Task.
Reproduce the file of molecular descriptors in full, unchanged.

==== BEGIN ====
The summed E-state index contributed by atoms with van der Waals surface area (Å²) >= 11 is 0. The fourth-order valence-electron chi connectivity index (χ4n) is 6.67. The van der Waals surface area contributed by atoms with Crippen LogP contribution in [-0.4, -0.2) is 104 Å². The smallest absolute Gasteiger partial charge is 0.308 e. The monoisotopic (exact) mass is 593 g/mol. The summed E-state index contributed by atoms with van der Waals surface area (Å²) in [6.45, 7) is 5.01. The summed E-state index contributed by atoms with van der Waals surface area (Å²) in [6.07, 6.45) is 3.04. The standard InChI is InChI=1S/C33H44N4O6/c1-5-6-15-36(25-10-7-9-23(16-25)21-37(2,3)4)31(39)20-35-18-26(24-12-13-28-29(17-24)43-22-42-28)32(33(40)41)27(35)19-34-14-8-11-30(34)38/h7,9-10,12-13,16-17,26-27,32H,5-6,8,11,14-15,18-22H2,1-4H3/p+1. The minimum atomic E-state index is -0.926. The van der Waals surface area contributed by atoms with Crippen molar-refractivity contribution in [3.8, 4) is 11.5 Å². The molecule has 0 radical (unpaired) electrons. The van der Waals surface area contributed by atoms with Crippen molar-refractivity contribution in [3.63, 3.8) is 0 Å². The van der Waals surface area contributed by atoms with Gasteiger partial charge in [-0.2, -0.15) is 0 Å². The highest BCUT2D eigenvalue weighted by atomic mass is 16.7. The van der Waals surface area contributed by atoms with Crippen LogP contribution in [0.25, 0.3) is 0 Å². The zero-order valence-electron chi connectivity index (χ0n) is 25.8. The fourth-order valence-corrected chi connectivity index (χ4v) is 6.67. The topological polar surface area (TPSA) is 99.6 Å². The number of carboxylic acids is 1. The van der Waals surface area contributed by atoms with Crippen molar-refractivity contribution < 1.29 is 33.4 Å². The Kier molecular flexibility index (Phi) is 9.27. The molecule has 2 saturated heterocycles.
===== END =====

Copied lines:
The summed E-state index contributed by atoms with van der Waals surface area (Å²) >= 11 is 0. The fourth-order valence-electron chi connectivity index (χ4n) is 6.67. The van der Waals surface area contributed by atoms with Crippen LogP contribution in [-0.4, -0.2) is 104 Å². The smallest absolute Gasteiger partial charge is 0.308 e. The monoisotopic (exact) mass is 593 g/mol. The summed E-state index contributed by atoms with van der Waals surface area (Å²) in [6.45, 7) is 5.01. The summed E-state index contributed by atoms with van der Waals surface area (Å²) in [6.07, 6.45) is 3.04. The standard InChI is InChI=1S/C33H44N4O6/c1-5-6-15-36(25-10-7-9-23(16-25)21-37(2,3)4)31(39)20-35-18-26(24-12-13-28-29(17-24)43-22-42-28)32(33(40)41)27(35)19-34-14-8-11-30(34)38/h7,9-10,12-13,16-17,26-27,32H,5-6,8,11,14-15,18-22H2,1-4H3/p+1. The minimum atomic E-state index is -0.926. The van der Waals surface area contributed by atoms with Crippen molar-refractivity contribution in [3.8, 4) is 11.5 Å². The molecule has 0 radical (unpaired) electrons. The van der Waals surface area contributed by atoms with Crippen molar-refractivity contribution in [3.63, 3.8) is 0 Å². The van der Waals surface area contributed by atoms with Gasteiger partial charge in [-0.2, -0.15) is 0 Å². The highest BCUT2D eigenvalue weighted by atomic mass is 16.7. The van der Waals surface area contributed by atoms with Crippen LogP contribution in [0.25, 0.3) is 0 Å². The zero-order valence-electron chi connectivity index (χ0n) is 25.8. The fourth-order valence-corrected chi connectivity index (χ4v) is 6.67. The topological polar surface area (TPSA) is 99.6 Å². The number of carboxylic acids is 1. The van der Waals surface area contributed by atoms with Crippen molar-refractivity contribution < 1.29 is 33.4 Å². The Kier molecular flexibility index (Phi) is 9.27. The molecule has 2 saturated heterocycles.